Two people were killed in his neighborhood of Khalidiya on Thursday, he said.
Homs has been at the center of the revolt against four decades of dynastic rule by the Assad family and became the focus of world concern in February and March when opposition-held neighborhoods endured weeks of government bombardments and sniper fire in which hundreds of people were killed.
In other violence on Thursday, activists said 18 people were killed when government forces rained shells on the village of Enkhel in the southern Deraa province, birthplace of the revolt.
Video posted on the Internet showed nine bodies wrapped in blankets and surrounded by weeping men and women.
Syrian state news agency SANA said 21 law enforcement members and civilians were buried on Thursday.
The United Nations says more than 10,000 people have been killed by Assad’s forces during the conflict. The government says at least 2,600 members of the military and security forces have been killed by what it characterizes as a plot by foreign-backed “Islamist terrorists” to bring it down.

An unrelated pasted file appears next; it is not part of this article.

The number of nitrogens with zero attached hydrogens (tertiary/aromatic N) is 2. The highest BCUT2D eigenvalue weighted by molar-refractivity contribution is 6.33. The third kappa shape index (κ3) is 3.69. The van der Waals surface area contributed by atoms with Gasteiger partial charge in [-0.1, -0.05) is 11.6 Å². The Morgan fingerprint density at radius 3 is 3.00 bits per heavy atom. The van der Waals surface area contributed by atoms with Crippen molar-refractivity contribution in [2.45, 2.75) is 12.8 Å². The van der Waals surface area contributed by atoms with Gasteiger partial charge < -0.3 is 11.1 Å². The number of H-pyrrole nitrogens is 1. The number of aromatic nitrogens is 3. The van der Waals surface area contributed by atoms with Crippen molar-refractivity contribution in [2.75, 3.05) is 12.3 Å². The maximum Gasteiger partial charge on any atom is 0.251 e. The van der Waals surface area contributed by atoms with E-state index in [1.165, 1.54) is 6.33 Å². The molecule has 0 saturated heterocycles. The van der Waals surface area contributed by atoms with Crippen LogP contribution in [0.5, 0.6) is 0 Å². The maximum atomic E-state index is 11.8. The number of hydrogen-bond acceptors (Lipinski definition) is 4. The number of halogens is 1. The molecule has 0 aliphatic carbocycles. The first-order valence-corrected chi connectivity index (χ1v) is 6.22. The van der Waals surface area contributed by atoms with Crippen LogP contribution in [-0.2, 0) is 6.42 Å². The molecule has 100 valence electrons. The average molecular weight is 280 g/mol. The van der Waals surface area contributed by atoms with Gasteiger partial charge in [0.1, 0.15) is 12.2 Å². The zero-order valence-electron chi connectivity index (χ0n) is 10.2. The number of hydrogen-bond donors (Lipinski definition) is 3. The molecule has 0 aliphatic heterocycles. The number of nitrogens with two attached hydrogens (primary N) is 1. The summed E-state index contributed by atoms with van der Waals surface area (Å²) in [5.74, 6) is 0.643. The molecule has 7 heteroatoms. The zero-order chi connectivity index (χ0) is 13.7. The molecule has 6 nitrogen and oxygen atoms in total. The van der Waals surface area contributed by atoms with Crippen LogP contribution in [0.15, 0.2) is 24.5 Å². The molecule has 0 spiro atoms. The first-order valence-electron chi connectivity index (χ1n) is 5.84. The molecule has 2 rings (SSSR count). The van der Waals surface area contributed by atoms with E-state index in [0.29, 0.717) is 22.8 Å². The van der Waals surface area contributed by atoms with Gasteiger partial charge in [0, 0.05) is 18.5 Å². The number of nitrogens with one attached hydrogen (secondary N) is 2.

With a joint U.N.-Arab League ceasefire plan in tatters and the international community divided, world leaders and diplomats have been unable to stop the bloodshed.
The Arab League’s deputy secretary general, Ahmed Ben Helli, criticized Russia on Thursday for selling arms to Syria and said that U.N. sanctions could be needed to force Assad and the rebels to implement international envoy Kofi Annan’s peace plan.
“Any assistance in aiding violence should be stopped. When you deliver military equipment you are helping to kill people. That should be stopped,” he told Russia’s Interfax news agency.
Russia, one of Assad’s main suppliers of military equipment, has shielded its long-standing ally Syria from tougher U.N. sanctions. It says the solution must come through political dialogue, an approach most of the Syrian opposition rejects.